Keep your online data safe

14 October 2019

Online security is more important than ever. Too often, we read media reports of another phishing scam or web attack, leaving thousands of clients’ data vulnerable. 

While there’s no bulletproof way to ensure your data stays out of harm’s way, here are five simple steps you can take to help keep your online data safe and secure.

1. One password to rule them all

By now, you know that you should be creating long, strong passwords, preferably with a mix of numbers and special characters to protect your online accounts. But when you need a password for every single account, it gets too hard to think up new passwords all the time - let alone remember them all! Hands up if you tend to reuse the same passwords - or variations thereof - over and over? Yeah, thought so. Doing so can make you more vulnerable to an attack.

Password Security Checklist In NotebookSo, if you’re still using [email protected] across all your accounts, it’s probably time to update your password security. Here’s a few tips to improve your password game:

  • Use a different password for every online account you use

  • Make your password long and strong

  • Don’t use personal information to create your passwords

  • Never share your passwords

Password manager

One way around this is to use a password manager. This stores and manages your passwords for you. The password manager will be the only account you need to remember login details for. Just one password. Easy.

2. Use Two-factor authentication (2FA)

Most online accounts ask you for your username and password to log into your account. This is also known as single-factor authentication. Adding two-factor authentication (2FA) to your login process is a simple way of adding an extra layer of security to your accounts. This makes it harder for an attacker to access your online account.

You can enable 2FA in the privacy settings of your online accounts. With 2FA, you need to provide two things - your password and something else - before you can access an account. The ‘something else’ can include:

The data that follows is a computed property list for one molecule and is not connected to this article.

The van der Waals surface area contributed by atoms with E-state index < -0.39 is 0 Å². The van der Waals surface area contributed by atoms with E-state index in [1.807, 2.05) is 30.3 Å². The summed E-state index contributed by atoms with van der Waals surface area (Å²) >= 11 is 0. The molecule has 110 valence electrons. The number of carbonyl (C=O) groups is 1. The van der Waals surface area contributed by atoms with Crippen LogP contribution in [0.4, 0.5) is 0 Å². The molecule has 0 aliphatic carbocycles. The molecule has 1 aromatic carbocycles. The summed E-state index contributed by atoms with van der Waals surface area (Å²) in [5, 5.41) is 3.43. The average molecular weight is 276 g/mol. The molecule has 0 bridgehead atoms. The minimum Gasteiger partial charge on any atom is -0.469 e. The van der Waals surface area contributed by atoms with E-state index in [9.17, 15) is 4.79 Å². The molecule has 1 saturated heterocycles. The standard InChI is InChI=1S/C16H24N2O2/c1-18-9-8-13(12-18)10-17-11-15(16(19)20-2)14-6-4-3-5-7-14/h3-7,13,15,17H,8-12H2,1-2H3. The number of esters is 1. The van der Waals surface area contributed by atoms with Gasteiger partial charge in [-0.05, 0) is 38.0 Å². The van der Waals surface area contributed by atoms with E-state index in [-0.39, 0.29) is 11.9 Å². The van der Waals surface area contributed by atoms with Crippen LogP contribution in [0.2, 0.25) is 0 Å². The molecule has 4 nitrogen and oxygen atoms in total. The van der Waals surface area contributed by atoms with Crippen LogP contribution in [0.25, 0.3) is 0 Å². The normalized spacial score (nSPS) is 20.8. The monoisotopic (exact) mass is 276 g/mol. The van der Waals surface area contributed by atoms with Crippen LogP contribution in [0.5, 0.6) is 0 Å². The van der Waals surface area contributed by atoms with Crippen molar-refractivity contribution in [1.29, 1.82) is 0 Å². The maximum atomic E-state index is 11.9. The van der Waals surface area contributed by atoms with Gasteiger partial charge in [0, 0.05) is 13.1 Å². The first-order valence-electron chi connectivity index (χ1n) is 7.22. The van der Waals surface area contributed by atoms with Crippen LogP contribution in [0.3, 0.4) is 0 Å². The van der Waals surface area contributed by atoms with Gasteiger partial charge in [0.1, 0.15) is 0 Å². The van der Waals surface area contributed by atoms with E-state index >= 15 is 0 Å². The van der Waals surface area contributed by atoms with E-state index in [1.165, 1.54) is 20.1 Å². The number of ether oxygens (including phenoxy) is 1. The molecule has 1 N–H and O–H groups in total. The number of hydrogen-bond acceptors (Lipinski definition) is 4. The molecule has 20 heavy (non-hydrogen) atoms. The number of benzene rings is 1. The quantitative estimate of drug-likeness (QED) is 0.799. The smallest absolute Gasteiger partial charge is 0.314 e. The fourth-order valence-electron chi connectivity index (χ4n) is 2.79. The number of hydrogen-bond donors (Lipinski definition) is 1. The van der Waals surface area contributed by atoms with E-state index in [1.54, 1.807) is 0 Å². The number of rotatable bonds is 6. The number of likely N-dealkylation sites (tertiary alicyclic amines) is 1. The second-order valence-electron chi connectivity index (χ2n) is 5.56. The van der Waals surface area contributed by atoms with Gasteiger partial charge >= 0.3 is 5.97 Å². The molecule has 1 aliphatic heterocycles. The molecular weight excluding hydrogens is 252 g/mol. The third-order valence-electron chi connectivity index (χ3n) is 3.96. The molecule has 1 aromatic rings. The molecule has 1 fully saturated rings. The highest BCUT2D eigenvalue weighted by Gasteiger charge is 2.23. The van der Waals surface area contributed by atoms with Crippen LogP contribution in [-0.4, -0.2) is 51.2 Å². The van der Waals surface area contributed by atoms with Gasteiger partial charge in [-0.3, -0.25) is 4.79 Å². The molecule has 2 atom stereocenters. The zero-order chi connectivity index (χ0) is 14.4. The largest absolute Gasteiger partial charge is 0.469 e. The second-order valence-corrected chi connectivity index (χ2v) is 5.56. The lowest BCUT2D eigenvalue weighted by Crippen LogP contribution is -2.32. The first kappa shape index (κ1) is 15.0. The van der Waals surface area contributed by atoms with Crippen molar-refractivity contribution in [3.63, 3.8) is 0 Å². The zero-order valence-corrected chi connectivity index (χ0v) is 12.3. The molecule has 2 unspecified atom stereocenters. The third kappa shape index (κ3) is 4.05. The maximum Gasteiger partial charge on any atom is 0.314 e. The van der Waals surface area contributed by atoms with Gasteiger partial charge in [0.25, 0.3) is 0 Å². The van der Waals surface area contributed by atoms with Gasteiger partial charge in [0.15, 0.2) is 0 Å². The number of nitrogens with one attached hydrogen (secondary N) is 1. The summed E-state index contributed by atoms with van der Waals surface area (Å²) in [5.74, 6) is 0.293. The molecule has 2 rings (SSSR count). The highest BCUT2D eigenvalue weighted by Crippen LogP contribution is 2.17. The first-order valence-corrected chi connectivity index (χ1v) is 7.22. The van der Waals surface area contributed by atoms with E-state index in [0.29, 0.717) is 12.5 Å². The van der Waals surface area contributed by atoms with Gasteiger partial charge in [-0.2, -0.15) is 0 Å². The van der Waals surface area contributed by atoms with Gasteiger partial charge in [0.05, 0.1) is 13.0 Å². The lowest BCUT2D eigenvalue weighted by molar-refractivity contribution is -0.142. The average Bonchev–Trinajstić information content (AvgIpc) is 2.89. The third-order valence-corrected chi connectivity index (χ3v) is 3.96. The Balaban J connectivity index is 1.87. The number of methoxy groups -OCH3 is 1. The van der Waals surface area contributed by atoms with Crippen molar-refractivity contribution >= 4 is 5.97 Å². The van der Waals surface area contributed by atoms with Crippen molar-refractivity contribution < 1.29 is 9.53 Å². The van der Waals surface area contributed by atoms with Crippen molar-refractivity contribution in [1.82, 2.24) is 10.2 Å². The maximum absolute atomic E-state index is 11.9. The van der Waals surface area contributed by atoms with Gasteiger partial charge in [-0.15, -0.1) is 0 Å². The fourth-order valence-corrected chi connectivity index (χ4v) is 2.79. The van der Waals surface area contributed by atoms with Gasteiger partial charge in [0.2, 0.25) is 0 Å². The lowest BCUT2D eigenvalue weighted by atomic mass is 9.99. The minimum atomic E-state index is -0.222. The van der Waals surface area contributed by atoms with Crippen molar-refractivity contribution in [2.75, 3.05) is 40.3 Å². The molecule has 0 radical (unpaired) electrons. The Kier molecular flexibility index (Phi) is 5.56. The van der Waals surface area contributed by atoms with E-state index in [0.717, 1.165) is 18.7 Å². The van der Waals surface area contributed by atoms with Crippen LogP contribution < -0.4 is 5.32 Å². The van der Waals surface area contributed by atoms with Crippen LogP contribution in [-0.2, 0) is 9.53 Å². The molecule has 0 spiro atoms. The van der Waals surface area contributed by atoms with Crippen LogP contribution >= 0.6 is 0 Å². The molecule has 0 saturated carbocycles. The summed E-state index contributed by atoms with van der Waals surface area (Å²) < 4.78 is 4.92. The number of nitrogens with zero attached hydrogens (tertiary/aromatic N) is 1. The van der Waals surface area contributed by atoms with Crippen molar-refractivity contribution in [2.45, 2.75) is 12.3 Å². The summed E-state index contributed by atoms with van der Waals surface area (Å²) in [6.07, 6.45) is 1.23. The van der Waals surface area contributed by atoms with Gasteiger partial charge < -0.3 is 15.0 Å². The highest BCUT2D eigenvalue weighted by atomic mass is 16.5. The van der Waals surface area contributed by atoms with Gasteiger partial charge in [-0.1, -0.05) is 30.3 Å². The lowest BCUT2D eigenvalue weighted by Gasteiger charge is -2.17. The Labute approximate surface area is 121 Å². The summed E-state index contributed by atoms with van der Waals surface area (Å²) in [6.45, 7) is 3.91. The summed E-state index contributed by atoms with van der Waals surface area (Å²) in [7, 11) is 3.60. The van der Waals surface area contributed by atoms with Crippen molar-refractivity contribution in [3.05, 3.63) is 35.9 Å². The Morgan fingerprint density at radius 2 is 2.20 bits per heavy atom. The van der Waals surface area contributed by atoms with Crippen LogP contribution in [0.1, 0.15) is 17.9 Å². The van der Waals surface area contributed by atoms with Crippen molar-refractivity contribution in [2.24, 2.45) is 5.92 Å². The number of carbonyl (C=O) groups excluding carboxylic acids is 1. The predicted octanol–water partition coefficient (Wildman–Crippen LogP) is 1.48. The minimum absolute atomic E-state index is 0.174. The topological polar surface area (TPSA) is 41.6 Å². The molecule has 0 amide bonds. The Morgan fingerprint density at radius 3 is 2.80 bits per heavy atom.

• Passphrase

  • Security questions

  • Pin number

  • Physical device (eg security token or fob)

  • Temporary access code via text

  • Fingerprint scans

  • Voice recognition

Booster has 2FA enabled for mybooster accounts. It’s simple to set up and helps to ensure your data remains private to you.

3. Keep updating

Are you using the most up-to-date version of your browser? When was the last time you updated your software or phone apps? While it’s tempting to ignore those update reminders, telling yourself ‘you’ll do that later’ - installing updates is an important aspect of your online security.

Software updates aren’t just about getting the latest feature or fixing a bug, they are often about fixing weaknesses or a vulnerability that’s been found in the software. Hackers can use these vulnerabilities to gain access to your device and your information.

  • You can check which version of the Booster NZ app you’re using under Settings. 

4. Be savvy with your online info

It’s really important to check that a web page is secure before you send any information through it. The easiest way to do this to check the URL.

HttpsA secure website’s URL will start with https://. It will also have a little padlock icon in the address bar. This means that any information you send through a website with an https address is encrypted. It’s not able to be read by anyone intercepting its path to the website.

Most banks and financial companies - like Booster - will never ask you for your password. If something doesn’t feel right about an email or phone call you’ve received, call the company back. It might be genuine, or it could be a phishing scam.

5. Have a good back up plan

It’s important to make sure your data is backed up regularly. If you lose your data for any reason, you can quickly replace it with a copy you made. Data loss can happen by a device being damaged, a cyber attack or a lost or stolen computer.

Here’s a few tips to set up a good back-up plan:

  • Back up regularly

  • Use a cloud backup system in conjunction with a physical option (eg hard drive or memory stick)

  • Make sure backups are stored offline

  • Routinely test your backup solutions

  • Protect your backed up data with passwords

New Zealand’s cyber security organisation, cert.govt.nz, has some helpful guides and more information on improving your online security. Download their Top tips for cyber security checklist.